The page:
California Utility "sneaky" with rate : LUSENET : Grassroots Information Coordination Center (GICC) : One Thread

Utility "sneaky" with rate Filed: 02/26/2001


The Associated Press

SAN FRANCISCO Hundreds of businesses that thought state law protected them from soaring open market electricity rates are discovering that they must pay top dollar for power anyway.

San Diego Gas and Electric Co. customers saw their electricity bills triple last summer after the utility ended a rate freeze and began passing on the full cost of electricity.

In response, the Legislature reinstated the freeze for residents, schools, hospitals and small businesses that use less than 100 kilowatts of electricity at any one time.

Now, however, the utility has changed how it determines which businesses get the better rate and some small firms are complaining they're paying the price.

Take the family-run Marie Callenders Restaurant and Bakery. David Cortina learned his business could be eligible for the rate cap, so he took out a loan and spent $30,000 on energy-efficient appliances.

He began using less than 100 kilowatts and assumed he would see the benefits on his next bill. But when his January bill arrived, Cortina owed $13,500 up more than $10,000 from the same period last year.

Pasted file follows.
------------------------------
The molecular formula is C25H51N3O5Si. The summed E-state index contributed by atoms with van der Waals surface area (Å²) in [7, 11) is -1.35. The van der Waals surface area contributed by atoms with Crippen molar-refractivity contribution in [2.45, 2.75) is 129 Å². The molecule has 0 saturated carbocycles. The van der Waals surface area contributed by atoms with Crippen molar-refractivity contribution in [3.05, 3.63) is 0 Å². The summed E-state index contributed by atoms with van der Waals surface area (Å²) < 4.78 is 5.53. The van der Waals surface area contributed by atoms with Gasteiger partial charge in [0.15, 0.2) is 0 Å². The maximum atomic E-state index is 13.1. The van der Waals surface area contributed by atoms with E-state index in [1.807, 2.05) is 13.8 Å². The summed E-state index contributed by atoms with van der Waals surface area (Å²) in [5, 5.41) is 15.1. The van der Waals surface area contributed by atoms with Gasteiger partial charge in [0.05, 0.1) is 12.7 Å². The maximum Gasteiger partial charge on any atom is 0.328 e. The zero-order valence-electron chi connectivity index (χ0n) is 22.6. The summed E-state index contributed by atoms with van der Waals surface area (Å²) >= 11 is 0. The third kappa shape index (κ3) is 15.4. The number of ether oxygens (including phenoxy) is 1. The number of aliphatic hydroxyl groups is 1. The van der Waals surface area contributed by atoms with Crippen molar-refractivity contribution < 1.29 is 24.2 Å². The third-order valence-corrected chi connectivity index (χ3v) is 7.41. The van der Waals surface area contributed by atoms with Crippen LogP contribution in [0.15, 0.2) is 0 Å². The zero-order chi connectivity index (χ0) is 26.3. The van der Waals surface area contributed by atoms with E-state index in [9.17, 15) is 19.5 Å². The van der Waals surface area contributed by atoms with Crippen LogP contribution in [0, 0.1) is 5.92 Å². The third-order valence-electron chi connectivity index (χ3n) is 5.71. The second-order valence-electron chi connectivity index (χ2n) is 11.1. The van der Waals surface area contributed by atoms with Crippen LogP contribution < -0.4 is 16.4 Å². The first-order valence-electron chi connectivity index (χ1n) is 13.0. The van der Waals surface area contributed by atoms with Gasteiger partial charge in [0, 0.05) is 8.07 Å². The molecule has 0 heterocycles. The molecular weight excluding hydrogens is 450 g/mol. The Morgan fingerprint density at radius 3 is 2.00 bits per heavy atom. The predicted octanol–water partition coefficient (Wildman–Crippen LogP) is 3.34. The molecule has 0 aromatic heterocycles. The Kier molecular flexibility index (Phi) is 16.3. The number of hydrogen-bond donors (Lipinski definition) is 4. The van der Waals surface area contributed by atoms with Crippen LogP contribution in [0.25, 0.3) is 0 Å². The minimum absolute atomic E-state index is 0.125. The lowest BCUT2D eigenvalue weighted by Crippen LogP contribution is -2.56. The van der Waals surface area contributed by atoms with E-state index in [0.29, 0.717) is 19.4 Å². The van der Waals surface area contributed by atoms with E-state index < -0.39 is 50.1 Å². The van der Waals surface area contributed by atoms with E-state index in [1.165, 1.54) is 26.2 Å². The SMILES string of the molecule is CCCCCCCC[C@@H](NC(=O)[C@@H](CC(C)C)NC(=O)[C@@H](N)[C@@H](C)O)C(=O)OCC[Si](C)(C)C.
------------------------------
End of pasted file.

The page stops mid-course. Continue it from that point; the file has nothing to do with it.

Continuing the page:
SDG&E told Cortina it does not consider his restaurant a small business because of the eatery's past power use.

"You get no benefit at all for tightening your belt in San Diego," Cortina said of SDG&E's plan after he explained his situation to the state Public Utilities Commission. "They're basing it on past history. ... To me, it's incredibly arbitrary and sneaky."

The utility's policy is that "if you have gone over 100 kilowatts nine out of the last 12 months, you're a large customer," said Ed Van Harrick, SDG&E spokesman.

He said of 1.2 million SDG&E electricity customers, 7,500 are large customers not covered by a rate cap.

Van Harrick said any business that stays under 100 kilowatts for four months could qualify for the rate cap.

SDG&E officials point out that they have an unpaid balance of $400 million that continues to grow since they cannot pass along high power costs to most of their customers.

That pricing structure is part of California's 1996 energy deregulation law that large businesses lobbied for but many believe has caused the state's energy crisis.

-- Martin Thompson (, February 26, 2001


This just goes to show what happens when politicians get into the act. This whole systems sounds ridiculous.

-- Uncle Fred (, February 26, 2001.

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